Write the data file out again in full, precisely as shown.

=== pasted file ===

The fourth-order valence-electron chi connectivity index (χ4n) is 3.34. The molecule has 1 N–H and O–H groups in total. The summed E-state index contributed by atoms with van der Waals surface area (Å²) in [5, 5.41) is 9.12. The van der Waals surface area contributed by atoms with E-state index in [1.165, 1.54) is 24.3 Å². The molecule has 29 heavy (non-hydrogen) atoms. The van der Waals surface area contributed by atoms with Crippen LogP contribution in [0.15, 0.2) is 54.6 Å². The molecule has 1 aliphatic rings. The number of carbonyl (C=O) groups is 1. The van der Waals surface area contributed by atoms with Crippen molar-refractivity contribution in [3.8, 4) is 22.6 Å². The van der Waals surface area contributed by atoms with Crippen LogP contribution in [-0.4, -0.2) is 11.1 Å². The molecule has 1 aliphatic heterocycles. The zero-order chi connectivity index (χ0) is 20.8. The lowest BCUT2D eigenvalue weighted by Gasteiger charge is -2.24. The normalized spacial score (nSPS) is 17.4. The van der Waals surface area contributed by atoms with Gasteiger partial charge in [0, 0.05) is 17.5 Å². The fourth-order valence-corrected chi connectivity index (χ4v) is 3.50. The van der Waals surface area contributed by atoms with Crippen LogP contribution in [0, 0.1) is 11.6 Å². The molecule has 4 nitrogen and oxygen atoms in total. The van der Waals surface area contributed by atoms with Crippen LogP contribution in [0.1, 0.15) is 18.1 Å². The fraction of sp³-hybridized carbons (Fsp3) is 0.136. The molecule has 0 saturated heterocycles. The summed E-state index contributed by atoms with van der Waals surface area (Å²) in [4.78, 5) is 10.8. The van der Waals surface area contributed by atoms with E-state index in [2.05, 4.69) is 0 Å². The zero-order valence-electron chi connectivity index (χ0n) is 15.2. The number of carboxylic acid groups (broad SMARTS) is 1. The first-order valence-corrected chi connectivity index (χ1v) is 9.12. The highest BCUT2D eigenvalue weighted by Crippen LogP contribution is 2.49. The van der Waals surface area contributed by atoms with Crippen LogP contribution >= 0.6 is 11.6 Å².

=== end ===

The fourth-order valence-electron chi connectivity index (χ4n) is 3.34. The molecule has 1 N–H and O–H groups in total. The summed E-state index contributed by atoms with van der Waals surface area (Å²) in [5, 5.41) is 9.12. The van der Waals surface area contributed by atoms with E-state index in [1.165, 1.54) is 24.3 Å². The molecule has 29 heavy (non-hydrogen) atoms. The van der Waals surface area contributed by atoms with Crippen LogP contribution in [0.15, 0.2) is 54.6 Å². The molecule has 1 aliphatic rings. The number of carbonyl (C=O) groups is 1. The van der Waals surface area contributed by atoms with Crippen molar-refractivity contribution in [3.8, 4) is 22.6 Å². The van der Waals surface area contributed by atoms with Crippen LogP contribution in [-0.4, -0.2) is 11.1 Å². The molecule has 1 aliphatic heterocycles. The zero-order chi connectivity index (χ0) is 20.8. The lowest BCUT2D eigenvalue weighted by Gasteiger charge is -2.24. The normalized spacial score (nSPS) is 17.4. The van der Waals surface area contributed by atoms with Gasteiger partial charge in [0, 0.05) is 17.5 Å². The fourth-order valence-corrected chi connectivity index (χ4v) is 3.50. The van der Waals surface area contributed by atoms with Crippen LogP contribution in [0, 0.1) is 11.6 Å². The molecule has 4 nitrogen and oxygen atoms in total. The van der Waals surface area contributed by atoms with Crippen LogP contribution in [0.1, 0.15) is 18.1 Å². The fraction of sp³-hybridized carbons (Fsp3) is 0.136. The molecule has 0 saturated heterocycles. The summed E-state index contributed by atoms with van der Waals surface area (Å²) in [4.78, 5) is 10.8. The van der Waals surface area contributed by atoms with E-state index in [2.05, 4.69) is 0 Å². The zero-order valence-electron chi connectivity index (χ0n) is 15.2. The number of carboxylic acid groups (broad SMARTS) is 1. The first-order valence-corrected chi connectivity index (χ1v) is 9.12. The highest BCUT2D eigenvalue weighted by Crippen LogP contribution is 2.49. The van der Waals surface area contributed by atoms with Crippen LogP contribution >= 0.6 is 11.6 Å².